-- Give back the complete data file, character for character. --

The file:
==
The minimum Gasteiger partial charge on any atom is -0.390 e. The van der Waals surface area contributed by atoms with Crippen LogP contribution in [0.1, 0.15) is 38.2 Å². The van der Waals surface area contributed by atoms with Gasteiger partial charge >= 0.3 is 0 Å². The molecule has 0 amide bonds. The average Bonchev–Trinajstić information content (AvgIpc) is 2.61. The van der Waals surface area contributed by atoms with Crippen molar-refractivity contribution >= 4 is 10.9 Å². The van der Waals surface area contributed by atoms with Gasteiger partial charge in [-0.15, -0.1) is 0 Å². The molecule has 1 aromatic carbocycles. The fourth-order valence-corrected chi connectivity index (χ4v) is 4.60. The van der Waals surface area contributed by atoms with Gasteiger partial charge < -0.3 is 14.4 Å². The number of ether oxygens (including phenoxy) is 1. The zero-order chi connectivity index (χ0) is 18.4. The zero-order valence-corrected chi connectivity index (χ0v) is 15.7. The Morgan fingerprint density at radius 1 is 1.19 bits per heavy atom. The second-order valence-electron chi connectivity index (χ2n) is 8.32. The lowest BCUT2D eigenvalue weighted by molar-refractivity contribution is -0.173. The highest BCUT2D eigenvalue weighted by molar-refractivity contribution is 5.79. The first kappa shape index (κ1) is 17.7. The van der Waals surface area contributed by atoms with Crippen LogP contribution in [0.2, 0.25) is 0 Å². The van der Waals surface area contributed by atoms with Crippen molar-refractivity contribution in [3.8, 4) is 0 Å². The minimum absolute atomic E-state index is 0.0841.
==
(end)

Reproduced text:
The minimum Gasteiger partial charge on any atom is -0.390 e. The van der Waals surface area contributed by atoms with Crippen LogP contribution in [0.1, 0.15) is 38.2 Å². The van der Waals surface area contributed by atoms with Gasteiger partial charge >= 0.3 is 0 Å². The molecule has 0 amide bonds. The average Bonchev–Trinajstić information content (AvgIpc) is 2.61. The van der Waals surface area contributed by atoms with Crippen molar-refractivity contribution >= 4 is 10.9 Å². The van der Waals surface area contributed by atoms with Gasteiger partial charge in [-0.15, -0.1) is 0 Å². The molecule has 1 aromatic carbocycles. The fourth-order valence-corrected chi connectivity index (χ4v) is 4.60. The van der Waals surface area contributed by atoms with Gasteiger partial charge < -0.3 is 14.4 Å². The number of ether oxygens (including phenoxy) is 1. The zero-order chi connectivity index (χ0) is 18.4. The zero-order valence-corrected chi connectivity index (χ0v) is 15.7. The Morgan fingerprint density at radius 1 is 1.19 bits per heavy atom. The second-order valence-electron chi connectivity index (χ2n) is 8.32. The lowest BCUT2D eigenvalue weighted by molar-refractivity contribution is -0.173. The highest BCUT2D eigenvalue weighted by molar-refractivity contribution is 5.79. The first kappa shape index (κ1) is 17.7. The van der Waals surface area contributed by atoms with Crippen LogP contribution in [0.2, 0.25) is 0 Å². The van der Waals surface area contributed by atoms with Crippen molar-refractivity contribution in [3.8, 4) is 0 Å². The minimum absolute atomic E-state index is 0.0841.